Another pleasure of eating lobster is that it always reminds me of my very favorite Samuel Beckett story, Dante and the Lobster. In which Belacqua reads the Paradiso, makes a Gorgonzola sandwich (like shards of glass), considers capital punishment (foreshadowing), and brings a lobster home to his aunt. It is alive, of course. It will be a painless death, thinks a horrified Belacqua. “It is not.”

 

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The Hazel-Atlas Glass Factory

September 8, 2009

 
 
 
 
 
 
 
 
 
 
 
 
 
 
 
 
 
 
 
 
THE HAZEL-ATLAS GLASS FACTORY
 
For years his father had made fruit jars, ink bottles, jam and pickle jars, Vaseline jars,
blue glass pitchers with the opaque profile of Shirley Temple smiling, forever, bright as tourmaline.
He would come home, sometimes, his boots trailing river mud, his hat bearing the weight of a heaven
so low it felt like the [...]

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The Michelin Inspector

September 6, 2009

 
THE MICHELIN INSPECTOR

Eats alone in the ten abandoned rooms

of the provincial hotel, the paper stars
 

in his guide cut out and pasted to the tenuous wallpaper

like games his children might play if he could still remember them.
 

The notes in his anonymous book are exact,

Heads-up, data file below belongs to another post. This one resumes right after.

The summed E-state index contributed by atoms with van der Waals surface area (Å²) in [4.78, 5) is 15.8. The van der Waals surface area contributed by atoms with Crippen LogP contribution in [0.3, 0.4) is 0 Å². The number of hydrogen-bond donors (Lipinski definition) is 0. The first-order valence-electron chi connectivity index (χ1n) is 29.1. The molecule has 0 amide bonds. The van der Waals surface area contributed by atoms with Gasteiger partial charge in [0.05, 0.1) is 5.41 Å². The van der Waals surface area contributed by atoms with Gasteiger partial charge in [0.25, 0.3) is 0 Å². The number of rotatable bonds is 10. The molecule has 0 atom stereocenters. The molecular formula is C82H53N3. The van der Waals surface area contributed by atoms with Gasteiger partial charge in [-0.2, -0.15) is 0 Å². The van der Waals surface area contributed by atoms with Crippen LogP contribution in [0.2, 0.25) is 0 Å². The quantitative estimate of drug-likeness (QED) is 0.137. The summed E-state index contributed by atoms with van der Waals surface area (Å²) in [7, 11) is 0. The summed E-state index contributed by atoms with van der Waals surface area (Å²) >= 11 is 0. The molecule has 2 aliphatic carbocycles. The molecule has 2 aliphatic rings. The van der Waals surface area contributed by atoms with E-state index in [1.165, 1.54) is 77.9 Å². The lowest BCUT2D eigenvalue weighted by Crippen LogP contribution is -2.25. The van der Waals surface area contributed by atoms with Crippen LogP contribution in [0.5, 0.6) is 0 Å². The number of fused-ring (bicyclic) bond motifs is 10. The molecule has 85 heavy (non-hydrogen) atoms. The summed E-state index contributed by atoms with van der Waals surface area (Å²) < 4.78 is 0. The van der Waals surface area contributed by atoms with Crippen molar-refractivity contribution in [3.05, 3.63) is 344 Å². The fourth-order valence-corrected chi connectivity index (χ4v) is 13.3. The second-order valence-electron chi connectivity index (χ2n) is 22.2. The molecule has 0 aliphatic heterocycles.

coded, hieroglyphs for broken sauces, overdone halibut,
 

ways to escape his life filed [...]

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Burning the Library

September 6, 2009

BURNING THE LIBRARY

Obedient to the Caliph’s orders
Amrou walked the length of Alexandria
in a wash of salt
and set about his sad task of destruction.

Book by book he unstacked the library
while the birds went mad overnight
and Amrou’s feet burned tracks of ash
on the holy ground.  A thousand meteors fell

down around him as the ancient world
was fed in [...]

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How Atlantis Disappeared

August 16, 2009

HOW ATLANTIS DISAPPEARED

Under Socrates’ quiet direction
they took down the street signs and the house numbers.
One by one
the city councilmen dissolved

the ink on all the deeds and licenses,
while the mayor personally
destroyed the negatives
of every picture of the town.

Then, citizens, dutifully checking off a list,
erased the floor plan
of every house on every block.
In a single day

the city [...]

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The not-so-ugly Ducking: In search of whole ducks in Chinatown

July 18, 2009

I went in search of whole ducks yesterday, as paying exorbitant sums of money to _____ for two prepackaged duck breasts was not my idea of a good time. The aforementioned stores have whole ducks, but they go for about $5/lb. and are more often than not frozen. So I drove to Chinatown, to Peking [...]

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An interview with Intelligentsia’s Doug Zell

June 8, 2009

Intelligentsia Venice opened at noon today.  Shortly before getting on a plane for Columbia, Intelligentsia founder Doug Zell cheerfully answered a few questions.  Thank you, Doug.  Here’s to a safe and highly caffeinated trip!
Me: You’ve remarked that the new store has the potential to tranform LA’s coffee scene.  Can you expand on that rather provacative [...]